When you start out in the online poker world you probably have no idea that there are technological ways to improve your game. Something that Bodo Sbrzesny thinks is an important point to understand.
“Make sure that you experiment with your equipment until you find something you are comfortable with. Take your screen view for example. I play with a black table background layout and coloured cards for maximum overview. The card backside is bright and this helps me understand how many players are in the hand. I hide all other unimportant stuff like avatars which takes my focus away from the hand.” – Bodo Sbrzesny.
6. Never Play Tired
You will know within yourself that the best levels of performance you have delivered in any area of your life have come when you have been full of energy. It’s admirable to stay awake for 48-hrs at a stretch but not very advisable as Richard Trigg explains.
“You should never play when you are tired and I have learned this the hard way. I find when I am tired I start telling myself off and going on tilt. I also find that at the extreme I start to not care if I win or lose just because I want to go to bed. So stay sharp, prepare and make sure you are full of energy and focused when you play. “ – Richard Trigg.
7. The Right Mindset
The greatest thing about online poker is you can play it whenever you want, but this doesn’t mean that it’s a good idea to use it as a vehicle to blow off some steam after arguing with the dragon.
I will let Mathew Frankland explain…
“You should only play when you’re in a good frame of mind. You should never force yourself to play, and if you get this feeling then switch off and do something else. It’s so difficult to make decent folds when you are slouched down in your chair wishing you were on a desert island somewhere.” – Mathew Frankland.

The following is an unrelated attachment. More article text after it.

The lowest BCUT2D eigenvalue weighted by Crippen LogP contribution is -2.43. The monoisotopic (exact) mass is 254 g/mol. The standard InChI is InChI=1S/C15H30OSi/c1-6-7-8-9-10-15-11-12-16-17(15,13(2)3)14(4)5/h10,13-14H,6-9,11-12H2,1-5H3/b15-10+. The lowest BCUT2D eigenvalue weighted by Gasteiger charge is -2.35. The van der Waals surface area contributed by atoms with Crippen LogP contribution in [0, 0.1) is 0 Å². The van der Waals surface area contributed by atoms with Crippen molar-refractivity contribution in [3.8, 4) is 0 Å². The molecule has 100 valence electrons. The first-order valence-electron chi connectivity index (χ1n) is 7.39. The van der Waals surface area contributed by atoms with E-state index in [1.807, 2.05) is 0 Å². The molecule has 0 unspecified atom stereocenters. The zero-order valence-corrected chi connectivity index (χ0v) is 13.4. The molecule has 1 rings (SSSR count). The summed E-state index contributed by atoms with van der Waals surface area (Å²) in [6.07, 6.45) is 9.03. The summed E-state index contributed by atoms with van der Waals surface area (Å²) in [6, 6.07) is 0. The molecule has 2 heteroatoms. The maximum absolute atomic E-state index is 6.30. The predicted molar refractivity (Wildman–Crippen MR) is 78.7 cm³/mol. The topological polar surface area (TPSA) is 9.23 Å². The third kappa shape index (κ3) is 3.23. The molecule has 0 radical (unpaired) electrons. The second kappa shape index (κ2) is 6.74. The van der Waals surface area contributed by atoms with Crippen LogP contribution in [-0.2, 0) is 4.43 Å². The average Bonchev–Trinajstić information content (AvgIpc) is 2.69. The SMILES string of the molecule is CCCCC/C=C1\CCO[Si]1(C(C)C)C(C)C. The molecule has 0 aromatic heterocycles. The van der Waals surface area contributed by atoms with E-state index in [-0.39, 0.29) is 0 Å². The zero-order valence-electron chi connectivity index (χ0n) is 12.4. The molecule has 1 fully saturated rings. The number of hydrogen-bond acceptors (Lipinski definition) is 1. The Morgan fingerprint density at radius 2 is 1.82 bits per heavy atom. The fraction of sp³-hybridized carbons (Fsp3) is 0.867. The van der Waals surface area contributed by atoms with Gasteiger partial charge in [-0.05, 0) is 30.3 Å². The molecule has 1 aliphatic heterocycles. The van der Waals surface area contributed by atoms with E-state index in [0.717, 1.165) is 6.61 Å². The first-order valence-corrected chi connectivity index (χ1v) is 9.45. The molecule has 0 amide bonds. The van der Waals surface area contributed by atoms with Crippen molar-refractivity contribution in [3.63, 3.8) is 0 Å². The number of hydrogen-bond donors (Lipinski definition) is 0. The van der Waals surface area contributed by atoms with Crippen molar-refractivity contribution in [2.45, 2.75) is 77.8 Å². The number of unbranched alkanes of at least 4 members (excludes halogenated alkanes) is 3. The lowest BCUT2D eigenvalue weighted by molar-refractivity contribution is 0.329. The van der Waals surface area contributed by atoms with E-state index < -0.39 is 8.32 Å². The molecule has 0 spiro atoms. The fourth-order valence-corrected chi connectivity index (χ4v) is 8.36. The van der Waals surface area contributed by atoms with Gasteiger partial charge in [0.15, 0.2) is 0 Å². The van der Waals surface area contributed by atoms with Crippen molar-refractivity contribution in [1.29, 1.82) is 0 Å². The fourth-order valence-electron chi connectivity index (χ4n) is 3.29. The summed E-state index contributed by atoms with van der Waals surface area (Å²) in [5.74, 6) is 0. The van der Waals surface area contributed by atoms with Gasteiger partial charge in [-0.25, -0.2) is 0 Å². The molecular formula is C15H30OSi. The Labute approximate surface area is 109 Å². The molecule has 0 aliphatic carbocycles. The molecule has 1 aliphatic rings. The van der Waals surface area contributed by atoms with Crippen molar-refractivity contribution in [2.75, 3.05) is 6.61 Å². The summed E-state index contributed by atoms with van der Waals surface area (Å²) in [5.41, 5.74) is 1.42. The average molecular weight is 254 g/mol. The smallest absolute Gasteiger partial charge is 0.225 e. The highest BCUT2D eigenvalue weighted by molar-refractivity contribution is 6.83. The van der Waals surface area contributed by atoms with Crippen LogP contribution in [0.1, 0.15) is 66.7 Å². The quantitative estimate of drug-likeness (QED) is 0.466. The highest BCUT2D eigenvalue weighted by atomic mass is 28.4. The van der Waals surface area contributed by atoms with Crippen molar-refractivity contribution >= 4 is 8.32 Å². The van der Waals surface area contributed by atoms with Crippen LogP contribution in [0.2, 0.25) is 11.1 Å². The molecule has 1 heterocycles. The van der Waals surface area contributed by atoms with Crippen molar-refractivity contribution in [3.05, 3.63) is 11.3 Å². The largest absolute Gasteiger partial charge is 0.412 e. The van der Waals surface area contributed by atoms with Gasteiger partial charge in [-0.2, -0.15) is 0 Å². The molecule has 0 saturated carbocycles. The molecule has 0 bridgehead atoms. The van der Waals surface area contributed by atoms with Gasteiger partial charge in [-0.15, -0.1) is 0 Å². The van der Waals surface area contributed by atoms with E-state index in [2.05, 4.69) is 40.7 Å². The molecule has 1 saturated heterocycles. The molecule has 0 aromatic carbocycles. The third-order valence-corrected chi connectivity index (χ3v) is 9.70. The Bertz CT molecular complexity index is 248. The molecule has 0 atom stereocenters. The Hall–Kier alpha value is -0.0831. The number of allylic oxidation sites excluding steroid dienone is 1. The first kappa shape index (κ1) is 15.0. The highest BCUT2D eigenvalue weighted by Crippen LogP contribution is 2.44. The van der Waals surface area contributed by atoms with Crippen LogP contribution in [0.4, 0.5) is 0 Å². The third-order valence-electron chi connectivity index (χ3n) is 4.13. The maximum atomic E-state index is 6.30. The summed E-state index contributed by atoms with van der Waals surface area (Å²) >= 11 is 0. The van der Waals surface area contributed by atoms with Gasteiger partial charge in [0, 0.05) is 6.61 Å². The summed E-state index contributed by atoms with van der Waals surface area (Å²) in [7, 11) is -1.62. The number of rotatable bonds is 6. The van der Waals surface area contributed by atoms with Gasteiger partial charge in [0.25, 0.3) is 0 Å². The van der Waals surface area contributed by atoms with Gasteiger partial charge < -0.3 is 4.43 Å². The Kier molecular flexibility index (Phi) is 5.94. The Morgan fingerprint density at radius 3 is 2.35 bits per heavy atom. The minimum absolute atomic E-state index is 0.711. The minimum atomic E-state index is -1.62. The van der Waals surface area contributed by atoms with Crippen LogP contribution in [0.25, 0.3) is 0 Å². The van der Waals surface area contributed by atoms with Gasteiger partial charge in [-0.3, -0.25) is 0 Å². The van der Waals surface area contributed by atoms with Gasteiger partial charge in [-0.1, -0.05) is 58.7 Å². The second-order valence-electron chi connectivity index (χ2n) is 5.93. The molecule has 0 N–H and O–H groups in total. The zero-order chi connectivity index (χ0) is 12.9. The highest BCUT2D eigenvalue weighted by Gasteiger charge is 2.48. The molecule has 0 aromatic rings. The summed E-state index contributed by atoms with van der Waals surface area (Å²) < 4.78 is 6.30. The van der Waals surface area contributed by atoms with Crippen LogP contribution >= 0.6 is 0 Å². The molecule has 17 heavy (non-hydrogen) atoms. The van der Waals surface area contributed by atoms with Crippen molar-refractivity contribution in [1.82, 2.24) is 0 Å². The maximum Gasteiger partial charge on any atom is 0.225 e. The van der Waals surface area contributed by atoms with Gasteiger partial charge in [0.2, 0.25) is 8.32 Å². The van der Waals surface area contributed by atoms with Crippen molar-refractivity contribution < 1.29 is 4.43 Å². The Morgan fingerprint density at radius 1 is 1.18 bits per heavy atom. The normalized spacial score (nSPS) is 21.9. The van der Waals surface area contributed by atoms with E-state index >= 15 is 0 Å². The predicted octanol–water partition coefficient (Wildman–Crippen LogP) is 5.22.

The online poker-sphere can be an intimidating place for someone who is new to the game. There are so many bells, whistles, lights and colours that you could be forgiven you are at a fairground.
Take a deep breath and relax…
“The first time you play poker online can be intimidating. There are so many buttons to press and more exciting noises than a Vegas Casino! Just relax. Don’t try to play every pot, or bluff every hand. Patience is a virtue, the longer you’re initial deposit lasts you; the more experience you will get. The more experience you get; the higher your win rate. This comes ‘full circle’ enabling you to play more with your money, and hopefully win a bunch of Wonga!” – James Sudworth.
9. Pay Attention
Technology has become such an ingrained part of our life that your good lady can be forgiven for tweeting whilst you are on the nest.
It’s become a part of life to wake up and check your e-mail before kissing those that matter to you.
This can be a disaster for an online poker player as Matt Ashton explains.
“Pay attention. Every bit of information you can take in is very valuable for the learning process. Watching every bet and thinking why each person is doing what they’re doing is great for considering how to play your own hands in future and for getting reads for the present. I think too many players fail to use their downtime between hands to continue learning from others.” – Matt Ashton.